takes no position on whether such functionality is enabled by users would configure it.
default or mechanisms by which users would configure it.
S-2: The IPv6 CE router MUST support ingress filtering in accordance S-2: The IPv6 CE router MUST support ingress filtering in accordance
with [RFC2827] (BCP 38) with BCP 38 [RFC2827].
5. Acknowledgements 5. Acknowledgements
Thanks to the following people (in alphabetical order) for their Thanks to the following people (in alphabetical order) for their
guidance and feedback: guidance and feedback:
Mikael Abrahamsson, Tore Anderson, Merete Asak, Scott Beuker, Mohamed Mikael Abrahamsson, Tore Anderson, Merete Asak, Scott Beuker, Mohamed
Boucadair, Rex Bullinger, Brian Carpenter, Lorenzo Colitti, Remi Boucadair, Rex Bullinger, Brian Carpenter, Lorenzo Colitti, Remi
Denis-Courmont, Gert Doering, Alain Durand, Katsunori Fukuoka, Tony Denis-Courmont, Gert Doering, Alain Durand, Katsunori Fukuoka, Tony
Hain, Thomas Herbst, Kevin Johns, Erik Kline, Stephen Kramer, Victor Hain, Thomas Herbst, Kevin Johns, Erik Kline, Stephen Kramer, Victor
Kuarsingh, Francois-Xavier Le Bail, David Miles, Arifumi Matsumoto, Kuarsingh, Francois-Xavier Le Bail, Arifumi Matsumoto, David Miles,
Shin Miyakawa, Jean-Francois Mule, Michael Newbery, Carlos Pignataro, Shin Miyakawa, Jean-Francois Mule, Michael Newbery, Carlos Pignataro,
John Pomeroy, Antonio Querubin, Teemu Savolainen, Matt Schmitt, John Pomeroy, Antonio Querubin, Hiroki Sato, Teemu Savolainen, Matt
Hiroki Sato, David Thaler, Mark Townsley, Bernie Volz, James Schmitt, David Thaler, Mark Townsley, Bernie Volz, Dan Wing, James
Woodyatt, Dan Wing and Cor Zwart Woodyatt, and Cor Zwart.
This draft is based in part on CableLabs' eRouter specification. The This document is based in part on CableLabs' eRouter specification.
authors wish to acknowledge the additional contributors from the The authors wish to acknowledge the additional contributors from the
eRouter team: eRouter team:
Ben Bekele, Amol Bhagwat, Ralph Brown, Eduardo Cardona, Margo Dolas, Ben Bekele, Amol Bhagwat, Ralph Brown, Eduardo Cardona, Margo Dolas,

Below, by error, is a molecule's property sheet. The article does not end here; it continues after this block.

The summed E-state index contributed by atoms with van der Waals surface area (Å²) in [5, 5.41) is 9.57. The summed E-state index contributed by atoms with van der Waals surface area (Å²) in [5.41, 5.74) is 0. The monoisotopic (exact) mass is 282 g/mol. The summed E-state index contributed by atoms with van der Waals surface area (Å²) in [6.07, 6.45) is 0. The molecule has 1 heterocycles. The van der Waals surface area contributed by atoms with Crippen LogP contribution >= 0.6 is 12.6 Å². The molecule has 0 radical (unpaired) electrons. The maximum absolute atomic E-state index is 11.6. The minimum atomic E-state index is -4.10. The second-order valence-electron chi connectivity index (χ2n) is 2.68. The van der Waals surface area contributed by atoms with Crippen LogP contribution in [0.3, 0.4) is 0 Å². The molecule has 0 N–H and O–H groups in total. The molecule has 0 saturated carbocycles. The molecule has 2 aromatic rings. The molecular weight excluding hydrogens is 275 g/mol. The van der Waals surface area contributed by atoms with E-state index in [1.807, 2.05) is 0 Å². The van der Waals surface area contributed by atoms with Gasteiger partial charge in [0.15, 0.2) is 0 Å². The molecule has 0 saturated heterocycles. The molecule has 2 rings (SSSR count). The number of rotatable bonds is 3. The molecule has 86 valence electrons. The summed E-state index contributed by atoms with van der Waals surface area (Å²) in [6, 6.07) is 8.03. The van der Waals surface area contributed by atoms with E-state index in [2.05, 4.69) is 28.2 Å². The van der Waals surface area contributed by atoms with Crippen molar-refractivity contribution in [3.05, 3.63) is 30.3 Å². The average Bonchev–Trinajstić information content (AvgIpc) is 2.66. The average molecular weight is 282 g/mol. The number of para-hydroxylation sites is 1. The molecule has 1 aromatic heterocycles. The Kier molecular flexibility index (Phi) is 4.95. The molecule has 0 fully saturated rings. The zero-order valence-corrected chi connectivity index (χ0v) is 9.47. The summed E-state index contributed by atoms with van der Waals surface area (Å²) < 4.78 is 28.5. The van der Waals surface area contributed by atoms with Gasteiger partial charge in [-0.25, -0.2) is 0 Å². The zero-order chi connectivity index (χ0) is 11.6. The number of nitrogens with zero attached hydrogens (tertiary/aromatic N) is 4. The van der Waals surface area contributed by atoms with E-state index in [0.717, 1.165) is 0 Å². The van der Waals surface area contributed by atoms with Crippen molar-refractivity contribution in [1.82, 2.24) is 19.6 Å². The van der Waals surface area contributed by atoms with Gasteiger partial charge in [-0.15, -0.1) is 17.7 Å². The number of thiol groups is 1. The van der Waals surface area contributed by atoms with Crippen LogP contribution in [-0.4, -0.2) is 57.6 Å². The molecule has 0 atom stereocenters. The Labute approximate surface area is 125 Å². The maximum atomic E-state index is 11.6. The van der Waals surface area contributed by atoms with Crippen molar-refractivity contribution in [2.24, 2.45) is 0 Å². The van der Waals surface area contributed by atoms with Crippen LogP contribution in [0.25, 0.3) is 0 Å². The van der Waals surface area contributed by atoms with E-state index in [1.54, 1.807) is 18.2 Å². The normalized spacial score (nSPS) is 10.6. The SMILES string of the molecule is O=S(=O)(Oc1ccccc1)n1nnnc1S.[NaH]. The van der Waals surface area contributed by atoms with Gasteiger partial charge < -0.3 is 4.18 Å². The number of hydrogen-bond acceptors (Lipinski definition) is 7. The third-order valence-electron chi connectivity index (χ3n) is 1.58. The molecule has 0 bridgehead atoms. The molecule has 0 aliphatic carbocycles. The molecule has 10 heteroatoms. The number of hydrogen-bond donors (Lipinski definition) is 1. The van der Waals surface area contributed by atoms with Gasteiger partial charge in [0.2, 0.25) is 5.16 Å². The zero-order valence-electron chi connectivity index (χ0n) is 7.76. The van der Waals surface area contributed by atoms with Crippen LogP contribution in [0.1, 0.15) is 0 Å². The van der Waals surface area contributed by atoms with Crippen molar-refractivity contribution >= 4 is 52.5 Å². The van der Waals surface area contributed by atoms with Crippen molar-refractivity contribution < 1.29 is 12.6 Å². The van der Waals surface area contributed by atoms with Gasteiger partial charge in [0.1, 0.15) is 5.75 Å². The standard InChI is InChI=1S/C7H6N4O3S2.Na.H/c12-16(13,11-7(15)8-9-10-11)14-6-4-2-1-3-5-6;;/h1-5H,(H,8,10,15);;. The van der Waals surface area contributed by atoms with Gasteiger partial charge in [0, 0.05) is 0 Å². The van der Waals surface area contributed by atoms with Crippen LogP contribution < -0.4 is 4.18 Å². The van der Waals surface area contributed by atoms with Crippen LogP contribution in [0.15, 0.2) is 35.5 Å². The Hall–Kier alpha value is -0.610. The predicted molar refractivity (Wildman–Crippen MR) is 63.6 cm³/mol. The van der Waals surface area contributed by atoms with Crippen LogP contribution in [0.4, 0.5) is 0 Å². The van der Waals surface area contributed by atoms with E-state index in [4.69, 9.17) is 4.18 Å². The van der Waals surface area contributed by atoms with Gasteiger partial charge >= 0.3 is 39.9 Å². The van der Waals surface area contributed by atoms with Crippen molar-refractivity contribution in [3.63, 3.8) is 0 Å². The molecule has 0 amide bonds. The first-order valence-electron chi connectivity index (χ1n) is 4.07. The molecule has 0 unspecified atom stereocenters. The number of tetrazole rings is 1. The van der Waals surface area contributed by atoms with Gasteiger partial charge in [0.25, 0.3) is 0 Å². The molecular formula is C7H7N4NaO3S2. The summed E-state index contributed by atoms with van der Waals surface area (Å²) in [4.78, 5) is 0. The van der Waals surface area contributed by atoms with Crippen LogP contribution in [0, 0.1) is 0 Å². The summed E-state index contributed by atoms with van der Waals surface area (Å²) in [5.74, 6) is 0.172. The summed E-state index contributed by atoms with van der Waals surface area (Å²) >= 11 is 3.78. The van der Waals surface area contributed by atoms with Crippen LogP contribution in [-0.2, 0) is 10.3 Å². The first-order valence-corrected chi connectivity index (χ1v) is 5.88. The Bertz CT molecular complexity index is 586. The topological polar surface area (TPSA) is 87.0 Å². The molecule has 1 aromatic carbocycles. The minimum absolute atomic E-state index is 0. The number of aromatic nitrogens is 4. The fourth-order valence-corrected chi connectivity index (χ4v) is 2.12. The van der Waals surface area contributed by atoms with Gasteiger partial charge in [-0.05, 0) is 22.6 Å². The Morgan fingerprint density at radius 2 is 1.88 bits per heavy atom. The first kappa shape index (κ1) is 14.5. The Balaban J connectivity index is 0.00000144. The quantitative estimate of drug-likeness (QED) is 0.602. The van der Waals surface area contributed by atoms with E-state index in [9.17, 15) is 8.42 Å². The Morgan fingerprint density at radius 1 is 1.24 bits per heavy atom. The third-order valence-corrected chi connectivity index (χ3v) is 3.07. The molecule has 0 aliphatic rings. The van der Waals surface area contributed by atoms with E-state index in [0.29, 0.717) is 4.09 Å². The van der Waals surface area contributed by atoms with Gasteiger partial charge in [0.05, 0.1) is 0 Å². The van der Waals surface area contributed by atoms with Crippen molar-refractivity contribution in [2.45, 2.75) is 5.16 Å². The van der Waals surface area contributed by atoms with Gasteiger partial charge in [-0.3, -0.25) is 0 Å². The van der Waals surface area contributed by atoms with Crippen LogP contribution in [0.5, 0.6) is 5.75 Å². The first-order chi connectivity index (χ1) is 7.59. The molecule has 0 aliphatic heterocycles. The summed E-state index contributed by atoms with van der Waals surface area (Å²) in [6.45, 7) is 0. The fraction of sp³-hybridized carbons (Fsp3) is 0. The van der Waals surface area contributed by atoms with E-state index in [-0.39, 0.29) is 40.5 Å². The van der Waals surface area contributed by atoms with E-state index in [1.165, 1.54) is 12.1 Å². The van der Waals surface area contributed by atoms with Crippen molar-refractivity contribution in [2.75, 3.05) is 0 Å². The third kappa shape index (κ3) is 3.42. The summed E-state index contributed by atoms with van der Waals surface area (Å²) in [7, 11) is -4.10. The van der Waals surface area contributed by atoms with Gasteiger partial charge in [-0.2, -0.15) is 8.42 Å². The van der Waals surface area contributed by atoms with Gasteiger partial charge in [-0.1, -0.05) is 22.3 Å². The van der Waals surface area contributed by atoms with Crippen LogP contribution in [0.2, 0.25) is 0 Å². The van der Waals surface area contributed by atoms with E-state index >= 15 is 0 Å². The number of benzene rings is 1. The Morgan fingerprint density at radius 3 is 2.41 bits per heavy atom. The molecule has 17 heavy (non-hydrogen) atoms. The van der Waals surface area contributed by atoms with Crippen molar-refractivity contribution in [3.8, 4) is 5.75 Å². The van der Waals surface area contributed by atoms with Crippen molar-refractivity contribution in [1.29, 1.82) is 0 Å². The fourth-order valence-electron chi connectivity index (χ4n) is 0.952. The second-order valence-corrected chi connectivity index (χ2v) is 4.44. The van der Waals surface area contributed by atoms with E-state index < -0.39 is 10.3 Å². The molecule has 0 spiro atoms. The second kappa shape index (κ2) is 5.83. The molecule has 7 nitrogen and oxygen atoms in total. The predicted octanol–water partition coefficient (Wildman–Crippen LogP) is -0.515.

Toerless Eckert, Doc Evans, Roger Fish, Michelle Kuska, Diego Toerless Eckert, Doc Evans, Roger Fish, Michelle Kuska, Diego
Mazzola, John McQueen, Harsh Parandekar, Michael Patrick, Saifur Mazzola, John McQueen, Harsh Parandekar, Michael Patrick, Saifur
Rahman, Lakshmi Raman, Ryan Ross, Ron da Silva, Madhu Sudan, Dan Rahman, Lakshmi Raman, Ryan Ross, Ron da Silva, Madhu Sudan, Dan
Torbet and Greg White Torbet, and Greg White.
6. Contributors 6. Contributors
The following people have participated as co-authors or provided The following people have participated as co-authors or provided
substantial contributions to this document: Ralph Droms, Kirk substantial contributions to this document: Ralph Droms, Kirk
Erichsen, Fred Baker, Jason Weil, Lee Howard, Jean-Francois Tremblay, Erichsen, Fred Baker, Jason Weil, Lee Howard, Jean-Francois Tremblay,
Yiu Lee, John Jason Brzozowski and Heather Kirksey. Yiu Lee, John Jason Brzozowski, and Heather Kirksey.
7. IANA Considerations
This memo includes no request to IANA.
8. References
8.1. Normative References 7. References
[I-D.ietf-v6ops-cpe-simple-security] 7.1. Normative References
Woodyatt, J., "Recommended Simple Security Capabilities in
Customer Premises Equipment for Providing Residential IPv6
Internet Service", draft-ietf-v6ops-cpe-simple-security-16
(work in progress), October 2010.
[RFC1122] Braden, R., "Requirements for Internet Hosts - [RFC1122] Braden, R., Ed., "Requirements for Internet Hosts -
Communication Layers", STD 3, RFC 1122, October 1989. Communication Layers", STD 3, RFC 1122, October 1989.
[RFC2119] Bradner, S., "Key words for use in RFCs to Indicate [RFC2119] Bradner, S., "Key words for use in RFCs to Indicate
Requirement Levels", BCP 14, RFC 2119, March 1997. Requirement Levels", BCP 14, RFC 2119, March 1997.
[RFC2464] Crawford, M., "Transmission of IPv6 Packets over Ethernet [RFC2464] Crawford, M., "Transmission of IPv6 Packets over Ethernet